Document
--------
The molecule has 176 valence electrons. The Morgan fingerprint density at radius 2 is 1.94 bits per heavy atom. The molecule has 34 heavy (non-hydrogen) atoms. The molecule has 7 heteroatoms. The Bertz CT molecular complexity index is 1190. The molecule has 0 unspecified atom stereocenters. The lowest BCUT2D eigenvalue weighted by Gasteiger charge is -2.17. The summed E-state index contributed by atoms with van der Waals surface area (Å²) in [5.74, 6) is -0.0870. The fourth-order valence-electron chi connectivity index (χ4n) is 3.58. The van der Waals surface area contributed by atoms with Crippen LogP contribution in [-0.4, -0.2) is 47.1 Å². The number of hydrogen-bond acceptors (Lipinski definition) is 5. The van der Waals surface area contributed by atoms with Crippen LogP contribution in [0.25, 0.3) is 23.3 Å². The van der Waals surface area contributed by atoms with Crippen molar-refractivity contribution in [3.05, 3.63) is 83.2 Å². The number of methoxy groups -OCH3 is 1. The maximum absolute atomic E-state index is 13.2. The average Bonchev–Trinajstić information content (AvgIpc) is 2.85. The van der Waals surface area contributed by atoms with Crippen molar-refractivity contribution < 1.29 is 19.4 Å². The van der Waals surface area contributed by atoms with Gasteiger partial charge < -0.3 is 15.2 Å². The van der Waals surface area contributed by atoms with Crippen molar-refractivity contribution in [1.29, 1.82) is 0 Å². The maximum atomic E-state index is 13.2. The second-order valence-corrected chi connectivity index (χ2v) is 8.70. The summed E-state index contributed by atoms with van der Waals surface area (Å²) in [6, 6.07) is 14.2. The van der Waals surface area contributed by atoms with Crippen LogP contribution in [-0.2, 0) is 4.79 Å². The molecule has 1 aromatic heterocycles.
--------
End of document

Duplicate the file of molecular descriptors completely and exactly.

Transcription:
The molecule has 176 valence electrons. The Morgan fingerprint density at radius 2 is 1.94 bits per heavy atom. The molecule has 34 heavy (non-hydrogen) atoms. The molecule has 7 heteroatoms. The Bertz CT molecular complexity index is 1190. The molecule has 0 unspecified atom stereocenters. The lowest BCUT2D eigenvalue weighted by Gasteiger charge is -2.17. The summed E-state index contributed by atoms with van der Waals surface area (Å²) in [5.74, 6) is -0.0870. The fourth-order valence-electron chi connectivity index (χ4n) is 3.58. The van der Waals surface area contributed by atoms with Crippen LogP contribution in [-0.4, -0.2) is 47.1 Å². The number of hydrogen-bond acceptors (Lipinski definition) is 5. The van der Waals surface area contributed by atoms with Crippen LogP contribution in [0.25, 0.3) is 23.3 Å². The van der Waals surface area contributed by atoms with Crippen molar-refractivity contribution in [3.05, 3.63) is 83.2 Å². The number of methoxy groups -OCH3 is 1. The maximum absolute atomic E-state index is 13.2. The average Bonchev–Trinajstić information content (AvgIpc) is 2.85. The van der Waals surface area contributed by atoms with Crippen molar-refractivity contribution < 1.29 is 19.4 Å². The van der Waals surface area contributed by atoms with Gasteiger partial charge < -0.3 is 15.2 Å². The van der Waals surface area contributed by atoms with Crippen molar-refractivity contribution in [1.29, 1.82) is 0 Å². The maximum atomic E-state index is 13.2. The second-order valence-corrected chi connectivity index (χ2v) is 8.70. The summed E-state index contributed by atoms with van der Waals surface area (Å²) in [6, 6.07) is 14.2. The van der Waals surface area contributed by atoms with Crippen LogP contribution in [-0.2, 0) is 4.79 Å². The molecule has 1 aromatic heterocycles.